The Los Angeles Department of Water and Power (LADWP) on Sept. 18 approved the final environmental impact report (EIR) for the Barren Ridge Renewable Energy Project in Los Angeles and Kern Counties of California.
While federal approval for the environmental impact statement (EIS) is still pending from the U.S. Forest Service and the U.S. Bureau of Land Management, the state approval essentially allows the project to proceed with obtaining the permits necessary for construction, a spokesperson for the LADWP told TransmissionHub Sept. 19.
The EIS is “virtually the same document” as the EIR, the spokesperson said. Federal approvals are expected in late September.
The $416m project, which will bring solar and wind energy from the Tehachapi Mountains and the Mohave Desert to load centers in Los Angeles, is estimated to begin construction in 2013, with an ultimate in-service date of December 2016.
The next steps in the process are to complete the design for the substations and transmission line; secure real estate contracts to purchase the land needed for the line, an engineering, procurement and construction contract and equipment contracts for long lead equipment; and procure materials and complete work force packages for construction forces, according to the spokesperson.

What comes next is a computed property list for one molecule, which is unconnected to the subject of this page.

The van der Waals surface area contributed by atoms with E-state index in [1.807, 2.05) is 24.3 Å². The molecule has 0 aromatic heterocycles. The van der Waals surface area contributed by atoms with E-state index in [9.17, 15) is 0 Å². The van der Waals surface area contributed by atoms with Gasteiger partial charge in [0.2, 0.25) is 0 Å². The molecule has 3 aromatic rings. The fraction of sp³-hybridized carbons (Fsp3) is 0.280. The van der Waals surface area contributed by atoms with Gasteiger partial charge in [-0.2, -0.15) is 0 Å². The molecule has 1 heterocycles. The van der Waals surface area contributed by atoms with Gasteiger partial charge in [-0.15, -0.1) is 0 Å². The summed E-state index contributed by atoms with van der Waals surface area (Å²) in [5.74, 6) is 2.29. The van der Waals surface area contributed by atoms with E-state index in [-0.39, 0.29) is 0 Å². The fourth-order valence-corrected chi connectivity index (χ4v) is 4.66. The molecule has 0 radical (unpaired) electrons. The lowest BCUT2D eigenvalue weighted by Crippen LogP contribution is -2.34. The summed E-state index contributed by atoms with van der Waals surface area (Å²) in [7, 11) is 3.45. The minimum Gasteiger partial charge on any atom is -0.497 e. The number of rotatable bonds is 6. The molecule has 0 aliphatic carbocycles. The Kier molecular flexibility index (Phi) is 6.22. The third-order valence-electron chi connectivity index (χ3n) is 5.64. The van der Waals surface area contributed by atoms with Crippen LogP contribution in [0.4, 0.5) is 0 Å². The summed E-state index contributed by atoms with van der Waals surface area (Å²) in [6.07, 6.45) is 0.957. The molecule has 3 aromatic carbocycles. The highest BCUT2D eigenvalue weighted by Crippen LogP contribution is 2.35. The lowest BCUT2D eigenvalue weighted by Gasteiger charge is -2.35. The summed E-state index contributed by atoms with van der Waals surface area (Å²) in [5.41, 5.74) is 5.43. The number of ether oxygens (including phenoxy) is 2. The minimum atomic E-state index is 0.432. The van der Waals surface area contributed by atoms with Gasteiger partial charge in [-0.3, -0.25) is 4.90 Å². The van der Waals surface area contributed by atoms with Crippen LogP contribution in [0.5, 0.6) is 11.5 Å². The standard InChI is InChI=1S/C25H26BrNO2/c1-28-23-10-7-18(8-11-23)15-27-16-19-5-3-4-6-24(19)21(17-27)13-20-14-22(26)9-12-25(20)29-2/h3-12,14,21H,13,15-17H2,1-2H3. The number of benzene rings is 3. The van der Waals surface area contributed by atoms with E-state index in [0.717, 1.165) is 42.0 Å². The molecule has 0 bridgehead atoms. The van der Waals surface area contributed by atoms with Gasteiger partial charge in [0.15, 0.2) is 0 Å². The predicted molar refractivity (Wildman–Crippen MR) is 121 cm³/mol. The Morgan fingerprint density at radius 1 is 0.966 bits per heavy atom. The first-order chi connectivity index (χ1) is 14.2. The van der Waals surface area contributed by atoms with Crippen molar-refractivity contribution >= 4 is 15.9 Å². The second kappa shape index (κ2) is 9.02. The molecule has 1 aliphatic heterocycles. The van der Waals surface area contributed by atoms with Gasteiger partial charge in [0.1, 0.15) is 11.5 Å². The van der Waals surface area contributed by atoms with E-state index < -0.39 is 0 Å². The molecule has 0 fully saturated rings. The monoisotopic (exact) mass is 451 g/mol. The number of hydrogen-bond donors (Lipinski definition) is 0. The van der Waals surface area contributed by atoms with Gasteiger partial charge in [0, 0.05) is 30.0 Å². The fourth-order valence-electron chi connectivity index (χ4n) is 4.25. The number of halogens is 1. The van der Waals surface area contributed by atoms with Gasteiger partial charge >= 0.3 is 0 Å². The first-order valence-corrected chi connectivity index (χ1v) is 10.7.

As far as environmental permits, the project needs Fish and Game Streambed Alteration Agreements and Incidental Take permits; Clean Water Act 401 certification; Army Corps of Engineers Permit under Section 404 of the Clean Water Act; and Storm Water Runoff permits.
The LADWP, the U.S. Forest Service and the BLM all chose POWER Engineers to perform the EIR/EIS analysis, the spokesperson said. POWER Engineers is responsible for all environmental and land use analyses, biological and cultural field studies and consultations, public involvement and EIS/EIR preparation under NEPA and the California Environmental Quality Act (CEQA), according to the firm’s website.
The final EIR/EIS identified the shortest of four possible alternative routes as the preferred route, Alternative 2. At 61 miles, Alternative 2 is the shortest route for the transmission line and would parallel existing transmission lines and remain within designated utility corridors.
The EIR/EIS lists seven adverse environmental impacts that cannot be avoided, including impacts on biological and cultural resources.